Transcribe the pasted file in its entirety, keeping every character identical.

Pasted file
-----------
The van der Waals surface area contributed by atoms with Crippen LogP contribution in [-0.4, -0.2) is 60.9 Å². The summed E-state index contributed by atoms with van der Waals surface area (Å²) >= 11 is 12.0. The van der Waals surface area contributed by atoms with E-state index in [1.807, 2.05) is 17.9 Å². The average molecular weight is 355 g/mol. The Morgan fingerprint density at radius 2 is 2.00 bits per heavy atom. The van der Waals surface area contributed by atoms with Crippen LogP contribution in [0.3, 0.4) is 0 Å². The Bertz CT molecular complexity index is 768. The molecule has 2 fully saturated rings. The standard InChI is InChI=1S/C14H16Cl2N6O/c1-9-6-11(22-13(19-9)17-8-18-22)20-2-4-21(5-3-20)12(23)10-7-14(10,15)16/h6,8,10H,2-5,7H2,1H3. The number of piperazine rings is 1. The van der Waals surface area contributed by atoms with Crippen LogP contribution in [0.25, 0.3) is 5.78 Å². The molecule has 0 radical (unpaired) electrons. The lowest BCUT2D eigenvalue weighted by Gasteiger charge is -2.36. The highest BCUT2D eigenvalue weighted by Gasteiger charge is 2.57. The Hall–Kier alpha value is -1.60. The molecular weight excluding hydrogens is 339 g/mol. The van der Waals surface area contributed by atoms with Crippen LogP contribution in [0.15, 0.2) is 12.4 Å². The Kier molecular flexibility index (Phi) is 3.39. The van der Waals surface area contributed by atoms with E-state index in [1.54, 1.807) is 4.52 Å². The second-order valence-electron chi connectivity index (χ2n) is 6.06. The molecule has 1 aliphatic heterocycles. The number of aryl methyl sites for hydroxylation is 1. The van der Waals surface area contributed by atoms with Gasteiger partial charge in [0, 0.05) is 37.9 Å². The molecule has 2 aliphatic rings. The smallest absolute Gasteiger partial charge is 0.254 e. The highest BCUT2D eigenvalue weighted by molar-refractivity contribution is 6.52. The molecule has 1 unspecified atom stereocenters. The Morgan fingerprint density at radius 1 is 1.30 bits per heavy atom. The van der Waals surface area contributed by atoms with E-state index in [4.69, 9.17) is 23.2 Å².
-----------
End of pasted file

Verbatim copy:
The van der Waals surface area contributed by atoms with Crippen LogP contribution in [-0.4, -0.2) is 60.9 Å². The summed E-state index contributed by atoms with van der Waals surface area (Å²) >= 11 is 12.0. The van der Waals surface area contributed by atoms with E-state index in [1.807, 2.05) is 17.9 Å². The average molecular weight is 355 g/mol. The Morgan fingerprint density at radius 2 is 2.00 bits per heavy atom. The van der Waals surface area contributed by atoms with Crippen LogP contribution in [0.3, 0.4) is 0 Å². The Bertz CT molecular complexity index is 768. The molecule has 2 fully saturated rings. The standard InChI is InChI=1S/C14H16Cl2N6O/c1-9-6-11(22-13(19-9)17-8-18-22)20-2-4-21(5-3-20)12(23)10-7-14(10,15)16/h6,8,10H,2-5,7H2,1H3. The number of piperazine rings is 1. The van der Waals surface area contributed by atoms with Crippen LogP contribution in [0.25, 0.3) is 5.78 Å². The molecule has 0 radical (unpaired) electrons. The lowest BCUT2D eigenvalue weighted by Gasteiger charge is -2.36. The highest BCUT2D eigenvalue weighted by Gasteiger charge is 2.57. The Hall–Kier alpha value is -1.60. The molecular weight excluding hydrogens is 339 g/mol. The van der Waals surface area contributed by atoms with Crippen LogP contribution in [0.15, 0.2) is 12.4 Å². The Kier molecular flexibility index (Phi) is 3.39. The van der Waals surface area contributed by atoms with E-state index in [1.54, 1.807) is 4.52 Å². The second-order valence-electron chi connectivity index (χ2n) is 6.06. The molecule has 1 aliphatic heterocycles. The number of aryl methyl sites for hydroxylation is 1. The van der Waals surface area contributed by atoms with Gasteiger partial charge in [0, 0.05) is 37.9 Å². The molecule has 2 aliphatic rings. The smallest absolute Gasteiger partial charge is 0.254 e. The highest BCUT2D eigenvalue weighted by molar-refractivity contribution is 6.52. The molecule has 1 unspecified atom stereocenters. The Morgan fingerprint density at radius 1 is 1.30 bits per heavy atom. The van der Waals surface area contributed by atoms with E-state index in [4.69, 9.17) is 23.2 Å².